The LOVEmyBEACH message for beach users is simple, when you visit the beach leave only footprints. This not only means dispose of you litter responsibly, but also take away any items which can be reused or recycled.

In the case of plastic toys, throwing them away is not the answer. Instead,  reuse them on your next visit or pass them on to another family that could make use of them.

If you would like to find out how else you can help at the beach, take a look here.

LOVEmyBEACH and Sandymental join forces to tackle beach litter

LOVEmyBEACH has joined forces with local artist, Sandymental, to tackle the mounting problem of beach litter plaguing our coastline in a novel way. A giant piece of sand art, measuring 25 metres, was created at Bispham on Friday urging beach goers to ‘leave only footprints’.

Increased visitor numbers to the Fylde Coast in the recent good weather has resulted in higher levels of litter than normal and unfortunately, much of this has been left behind on beaches. Despite more bins and signage, an army of volunteer beach cleaners and social media campaigns urging visitors to dispose of their litter responsibly, some people haven’t taken the message on board!

LOVEmyBEACH and Sandymental knew something more needed to be done to tackle the problem. Wanting to grab people’s attention in a different way, a 25 metre sand drawing was hard to miss.

The piece was created by Ben Higginson, taking 10 hours from design to completion. The drawing was designed at home on paper first and then Ben headed to the beach with a rake and began with 4 large circles, used as reference points. With the outline in the sand, next comes the detail alongside plenty of prayers that a dog doesn’t run across the drawing.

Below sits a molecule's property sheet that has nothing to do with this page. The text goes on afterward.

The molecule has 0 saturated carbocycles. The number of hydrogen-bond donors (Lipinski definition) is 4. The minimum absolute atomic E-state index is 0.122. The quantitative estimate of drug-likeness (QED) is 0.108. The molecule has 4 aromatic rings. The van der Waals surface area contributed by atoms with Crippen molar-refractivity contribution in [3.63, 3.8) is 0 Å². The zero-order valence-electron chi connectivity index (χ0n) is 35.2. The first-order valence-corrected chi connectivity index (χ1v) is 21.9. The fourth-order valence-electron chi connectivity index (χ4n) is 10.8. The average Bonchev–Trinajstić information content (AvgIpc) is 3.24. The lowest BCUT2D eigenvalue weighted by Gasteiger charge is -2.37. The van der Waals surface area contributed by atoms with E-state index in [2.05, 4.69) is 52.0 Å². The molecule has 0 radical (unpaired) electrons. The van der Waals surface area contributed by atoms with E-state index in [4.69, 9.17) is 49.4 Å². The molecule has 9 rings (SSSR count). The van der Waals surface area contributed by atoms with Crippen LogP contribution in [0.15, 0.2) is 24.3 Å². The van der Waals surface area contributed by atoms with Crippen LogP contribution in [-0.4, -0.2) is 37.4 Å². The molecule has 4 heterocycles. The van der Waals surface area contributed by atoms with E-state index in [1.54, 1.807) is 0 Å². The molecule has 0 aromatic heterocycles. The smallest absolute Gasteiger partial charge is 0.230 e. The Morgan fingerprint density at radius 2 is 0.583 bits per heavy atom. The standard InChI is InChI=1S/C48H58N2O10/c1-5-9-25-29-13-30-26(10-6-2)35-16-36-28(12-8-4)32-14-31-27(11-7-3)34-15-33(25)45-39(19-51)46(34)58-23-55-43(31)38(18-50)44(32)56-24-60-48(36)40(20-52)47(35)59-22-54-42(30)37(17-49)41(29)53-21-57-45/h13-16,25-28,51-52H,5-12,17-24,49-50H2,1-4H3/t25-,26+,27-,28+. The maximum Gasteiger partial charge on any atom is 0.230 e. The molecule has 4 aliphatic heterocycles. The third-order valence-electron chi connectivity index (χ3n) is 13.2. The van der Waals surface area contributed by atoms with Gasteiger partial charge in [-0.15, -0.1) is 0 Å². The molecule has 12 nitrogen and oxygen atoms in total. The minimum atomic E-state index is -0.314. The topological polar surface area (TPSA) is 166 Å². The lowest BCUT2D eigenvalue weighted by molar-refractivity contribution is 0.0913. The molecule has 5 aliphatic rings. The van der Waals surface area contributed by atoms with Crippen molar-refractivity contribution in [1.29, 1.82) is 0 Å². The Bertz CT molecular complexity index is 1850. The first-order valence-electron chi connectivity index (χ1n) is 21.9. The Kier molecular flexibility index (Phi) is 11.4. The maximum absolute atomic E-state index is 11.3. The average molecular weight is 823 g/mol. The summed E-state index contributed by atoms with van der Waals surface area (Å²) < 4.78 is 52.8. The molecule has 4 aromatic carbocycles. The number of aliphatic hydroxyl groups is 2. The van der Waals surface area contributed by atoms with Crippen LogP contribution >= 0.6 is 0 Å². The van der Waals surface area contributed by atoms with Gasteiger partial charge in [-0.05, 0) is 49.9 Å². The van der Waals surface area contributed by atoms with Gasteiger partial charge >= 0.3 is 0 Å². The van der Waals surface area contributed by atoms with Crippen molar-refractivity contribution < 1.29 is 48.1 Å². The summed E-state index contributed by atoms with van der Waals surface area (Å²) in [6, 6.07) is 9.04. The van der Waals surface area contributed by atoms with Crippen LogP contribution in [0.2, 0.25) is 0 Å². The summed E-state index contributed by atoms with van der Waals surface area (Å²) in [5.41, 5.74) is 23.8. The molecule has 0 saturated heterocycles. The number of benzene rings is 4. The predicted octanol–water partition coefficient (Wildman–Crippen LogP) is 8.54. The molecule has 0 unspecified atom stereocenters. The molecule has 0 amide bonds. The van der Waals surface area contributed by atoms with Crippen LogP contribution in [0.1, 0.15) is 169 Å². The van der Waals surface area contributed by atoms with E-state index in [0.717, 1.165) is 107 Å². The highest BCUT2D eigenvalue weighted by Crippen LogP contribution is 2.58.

It was third time lucky for this design, after weather and tides put the earlier attempts on hold.

Sandymental are brother and sister due, Ben and Jax Higginson, who began the sand drawings as a therapeutic way to help their mental health. Their main aim is to raise awareness of mental health, whilst bringing a smile to people’s faces during lockdown, giving hope to others and inspiring a bit of creativity. Sandymental’s work captured the public’s attention in April with a large tribute to the NHS.

Ben says: “It’s nice to get out in the fresh air and speak to people about my art and the reasons for doing it. It helps when the sun shines, but sometimes it is nice to be on the beach alone in bad weather to clear your mind.”

LOVEmyBEACH officer Emily Parr commented “I was so impressed when I saw some of Sandymental’s designs online, that I knew it would be great if LOVEmyBEACH could collaborate on an anti-littering piece. When I spoke to Ben it was great to hear that he cared so much about the beach environment and was happy to create a bespoke piece for LOVEmyBEACH.”

“This piece of art was another way to keep the conversation going around the need to take your litter home and leave only footprints at the beach. It certainly captured people’s attention as pictures of the sand art were shared widely on social media before it had even been finished!”

Ben says, “It seemed appropriate to do a piece on litter given the vast numbers of people visiting the Fylde Coast and to help gently remind people that all it takes is a little effort form each person to help keep our beaches clean.”

If you have been inspired to create your own sand art encouraging people to take their litter home, please do share pictures online with LOVEmyBEACH.